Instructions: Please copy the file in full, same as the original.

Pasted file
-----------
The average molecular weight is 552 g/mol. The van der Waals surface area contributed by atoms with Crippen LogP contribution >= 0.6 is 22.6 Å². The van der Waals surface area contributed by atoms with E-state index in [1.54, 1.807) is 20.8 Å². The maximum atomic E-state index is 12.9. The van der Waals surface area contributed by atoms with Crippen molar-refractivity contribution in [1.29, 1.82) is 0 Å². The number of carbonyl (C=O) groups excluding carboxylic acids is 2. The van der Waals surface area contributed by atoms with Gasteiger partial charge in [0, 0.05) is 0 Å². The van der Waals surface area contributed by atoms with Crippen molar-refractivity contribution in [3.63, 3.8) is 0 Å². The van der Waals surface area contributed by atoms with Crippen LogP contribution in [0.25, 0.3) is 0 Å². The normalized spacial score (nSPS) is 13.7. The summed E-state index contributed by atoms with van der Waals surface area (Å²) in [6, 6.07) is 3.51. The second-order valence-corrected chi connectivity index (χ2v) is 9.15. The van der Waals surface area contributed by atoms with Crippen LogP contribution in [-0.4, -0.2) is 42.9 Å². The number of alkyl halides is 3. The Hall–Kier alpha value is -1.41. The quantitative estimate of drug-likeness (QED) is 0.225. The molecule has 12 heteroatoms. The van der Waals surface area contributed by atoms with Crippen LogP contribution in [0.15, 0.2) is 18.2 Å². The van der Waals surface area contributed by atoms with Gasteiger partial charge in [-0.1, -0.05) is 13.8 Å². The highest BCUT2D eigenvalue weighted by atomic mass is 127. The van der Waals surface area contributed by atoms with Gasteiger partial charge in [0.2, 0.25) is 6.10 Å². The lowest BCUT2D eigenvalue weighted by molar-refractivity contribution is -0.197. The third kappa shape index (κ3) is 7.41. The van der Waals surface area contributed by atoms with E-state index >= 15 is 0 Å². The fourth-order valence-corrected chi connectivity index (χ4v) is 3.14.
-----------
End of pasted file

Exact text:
The average molecular weight is 552 g/mol. The van der Waals surface area contributed by atoms with Crippen LogP contribution >= 0.6 is 22.6 Å². The van der Waals surface area contributed by atoms with E-state index in [1.54, 1.807) is 20.8 Å². The maximum atomic E-state index is 12.9. The van der Waals surface area contributed by atoms with Crippen molar-refractivity contribution in [1.29, 1.82) is 0 Å². The number of carbonyl (C=O) groups excluding carboxylic acids is 2. The van der Waals surface area contributed by atoms with Gasteiger partial charge in [0, 0.05) is 0 Å². The van der Waals surface area contributed by atoms with Crippen molar-refractivity contribution in [3.63, 3.8) is 0 Å². The van der Waals surface area contributed by atoms with Crippen LogP contribution in [0.25, 0.3) is 0 Å². The normalized spacial score (nSPS) is 13.7. The summed E-state index contributed by atoms with van der Waals surface area (Å²) in [6, 6.07) is 3.51. The second-order valence-corrected chi connectivity index (χ2v) is 9.15. The van der Waals surface area contributed by atoms with Crippen LogP contribution in [-0.4, -0.2) is 42.9 Å². The number of alkyl halides is 3. The Hall–Kier alpha value is -1.41. The quantitative estimate of drug-likeness (QED) is 0.225. The molecule has 12 heteroatoms. The van der Waals surface area contributed by atoms with Crippen LogP contribution in [0.15, 0.2) is 18.2 Å². The van der Waals surface area contributed by atoms with Gasteiger partial charge in [-0.1, -0.05) is 13.8 Å². The highest BCUT2D eigenvalue weighted by atomic mass is 127. The van der Waals surface area contributed by atoms with Gasteiger partial charge in [0.2, 0.25) is 6.10 Å². The lowest BCUT2D eigenvalue weighted by molar-refractivity contribution is -0.197. The third kappa shape index (κ3) is 7.41. The van der Waals surface area contributed by atoms with E-state index >= 15 is 0 Å². The fourth-order valence-corrected chi connectivity index (χ4v) is 3.14.